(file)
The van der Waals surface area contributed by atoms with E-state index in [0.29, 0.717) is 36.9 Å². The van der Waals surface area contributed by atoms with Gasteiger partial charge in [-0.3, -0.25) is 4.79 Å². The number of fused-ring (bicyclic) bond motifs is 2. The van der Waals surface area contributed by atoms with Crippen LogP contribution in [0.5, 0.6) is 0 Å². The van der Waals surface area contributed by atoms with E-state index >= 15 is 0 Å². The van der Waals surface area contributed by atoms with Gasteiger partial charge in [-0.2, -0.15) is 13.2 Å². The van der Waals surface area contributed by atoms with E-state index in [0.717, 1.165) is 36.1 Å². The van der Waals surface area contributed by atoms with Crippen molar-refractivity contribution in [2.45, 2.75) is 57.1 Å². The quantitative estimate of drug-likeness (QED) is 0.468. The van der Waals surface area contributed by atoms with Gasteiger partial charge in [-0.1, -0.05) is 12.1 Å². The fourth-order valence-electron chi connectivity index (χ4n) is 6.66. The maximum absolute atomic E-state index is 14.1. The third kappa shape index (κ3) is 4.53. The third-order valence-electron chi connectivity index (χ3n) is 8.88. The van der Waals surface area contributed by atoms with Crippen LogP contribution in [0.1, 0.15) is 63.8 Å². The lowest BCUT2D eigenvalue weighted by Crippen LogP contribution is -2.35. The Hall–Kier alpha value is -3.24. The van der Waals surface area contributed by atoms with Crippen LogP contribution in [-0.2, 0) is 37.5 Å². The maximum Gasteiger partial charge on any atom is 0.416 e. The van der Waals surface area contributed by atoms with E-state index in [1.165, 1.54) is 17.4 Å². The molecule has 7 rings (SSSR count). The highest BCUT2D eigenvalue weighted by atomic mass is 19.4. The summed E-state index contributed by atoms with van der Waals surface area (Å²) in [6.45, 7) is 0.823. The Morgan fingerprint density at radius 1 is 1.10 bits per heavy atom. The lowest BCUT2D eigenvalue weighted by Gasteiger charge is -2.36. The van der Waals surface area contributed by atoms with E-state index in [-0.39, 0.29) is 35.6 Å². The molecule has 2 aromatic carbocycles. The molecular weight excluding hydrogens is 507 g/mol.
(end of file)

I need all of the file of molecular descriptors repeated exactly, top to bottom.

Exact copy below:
The van der Waals surface area contributed by atoms with E-state index in [0.29, 0.717) is 36.9 Å². The van der Waals surface area contributed by atoms with Gasteiger partial charge in [-0.3, -0.25) is 4.79 Å². The number of fused-ring (bicyclic) bond motifs is 2. The van der Waals surface area contributed by atoms with Crippen LogP contribution in [0.5, 0.6) is 0 Å². The van der Waals surface area contributed by atoms with E-state index >= 15 is 0 Å². The van der Waals surface area contributed by atoms with Gasteiger partial charge in [-0.2, -0.15) is 13.2 Å². The van der Waals surface area contributed by atoms with E-state index in [0.717, 1.165) is 36.1 Å². The van der Waals surface area contributed by atoms with Crippen molar-refractivity contribution in [2.45, 2.75) is 57.1 Å². The quantitative estimate of drug-likeness (QED) is 0.468. The van der Waals surface area contributed by atoms with Gasteiger partial charge in [-0.1, -0.05) is 12.1 Å². The fourth-order valence-electron chi connectivity index (χ4n) is 6.66. The maximum absolute atomic E-state index is 14.1. The third kappa shape index (κ3) is 4.53. The third-order valence-electron chi connectivity index (χ3n) is 8.88. The van der Waals surface area contributed by atoms with Crippen LogP contribution in [0.1, 0.15) is 63.8 Å². The lowest BCUT2D eigenvalue weighted by Crippen LogP contribution is -2.35. The Hall–Kier alpha value is -3.24. The van der Waals surface area contributed by atoms with Crippen LogP contribution in [-0.2, 0) is 37.5 Å². The maximum Gasteiger partial charge on any atom is 0.416 e. The van der Waals surface area contributed by atoms with E-state index in [1.165, 1.54) is 17.4 Å². The molecule has 7 rings (SSSR count). The highest BCUT2D eigenvalue weighted by atomic mass is 19.4. The summed E-state index contributed by atoms with van der Waals surface area (Å²) in [6.45, 7) is 0.823. The Morgan fingerprint density at radius 1 is 1.10 bits per heavy atom. The lowest BCUT2D eigenvalue weighted by Gasteiger charge is -2.36. The van der Waals surface area contributed by atoms with E-state index in [-0.39, 0.29) is 35.6 Å². The molecule has 2 aromatic carbocycles. The molecular weight excluding hydrogens is 507 g/mol.